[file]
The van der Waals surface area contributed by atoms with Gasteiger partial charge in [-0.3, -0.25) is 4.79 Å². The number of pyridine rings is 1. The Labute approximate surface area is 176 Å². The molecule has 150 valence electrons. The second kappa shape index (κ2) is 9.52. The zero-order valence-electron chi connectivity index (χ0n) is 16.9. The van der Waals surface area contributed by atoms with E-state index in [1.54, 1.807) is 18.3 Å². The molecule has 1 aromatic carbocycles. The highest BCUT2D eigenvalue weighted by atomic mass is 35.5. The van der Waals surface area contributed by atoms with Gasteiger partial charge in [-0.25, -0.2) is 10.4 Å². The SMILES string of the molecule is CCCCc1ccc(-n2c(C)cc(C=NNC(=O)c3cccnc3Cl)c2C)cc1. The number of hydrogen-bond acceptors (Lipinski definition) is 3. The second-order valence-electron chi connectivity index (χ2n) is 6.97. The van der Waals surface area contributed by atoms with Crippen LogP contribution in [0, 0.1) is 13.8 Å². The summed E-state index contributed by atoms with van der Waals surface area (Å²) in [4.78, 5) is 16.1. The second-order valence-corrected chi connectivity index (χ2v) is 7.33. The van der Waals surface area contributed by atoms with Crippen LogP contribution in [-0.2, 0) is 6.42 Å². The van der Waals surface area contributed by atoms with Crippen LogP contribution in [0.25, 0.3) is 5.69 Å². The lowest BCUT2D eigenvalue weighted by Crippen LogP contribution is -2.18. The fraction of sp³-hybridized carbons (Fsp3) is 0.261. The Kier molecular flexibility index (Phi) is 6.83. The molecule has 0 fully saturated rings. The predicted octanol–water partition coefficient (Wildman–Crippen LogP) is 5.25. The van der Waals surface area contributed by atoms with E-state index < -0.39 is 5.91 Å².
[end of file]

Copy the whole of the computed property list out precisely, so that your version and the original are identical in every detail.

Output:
The van der Waals surface area contributed by atoms with Gasteiger partial charge in [-0.3, -0.25) is 4.79 Å². The number of pyridine rings is 1. The Labute approximate surface area is 176 Å². The molecule has 150 valence electrons. The second kappa shape index (κ2) is 9.52. The zero-order valence-electron chi connectivity index (χ0n) is 16.9. The van der Waals surface area contributed by atoms with E-state index in [1.54, 1.807) is 18.3 Å². The molecule has 1 aromatic carbocycles. The highest BCUT2D eigenvalue weighted by atomic mass is 35.5. The van der Waals surface area contributed by atoms with Gasteiger partial charge in [-0.25, -0.2) is 10.4 Å². The SMILES string of the molecule is CCCCc1ccc(-n2c(C)cc(C=NNC(=O)c3cccnc3Cl)c2C)cc1. The number of hydrogen-bond acceptors (Lipinski definition) is 3. The second-order valence-electron chi connectivity index (χ2n) is 6.97. The van der Waals surface area contributed by atoms with Crippen LogP contribution in [0, 0.1) is 13.8 Å². The summed E-state index contributed by atoms with van der Waals surface area (Å²) in [4.78, 5) is 16.1. The second-order valence-corrected chi connectivity index (χ2v) is 7.33. The van der Waals surface area contributed by atoms with Crippen LogP contribution in [-0.2, 0) is 6.42 Å². The van der Waals surface area contributed by atoms with Crippen LogP contribution in [0.25, 0.3) is 5.69 Å². The lowest BCUT2D eigenvalue weighted by Crippen LogP contribution is -2.18. The fraction of sp³-hybridized carbons (Fsp3) is 0.261. The Kier molecular flexibility index (Phi) is 6.83. The molecule has 0 fully saturated rings. The predicted octanol–water partition coefficient (Wildman–Crippen LogP) is 5.25. The van der Waals surface area contributed by atoms with E-state index < -0.39 is 5.91 Å².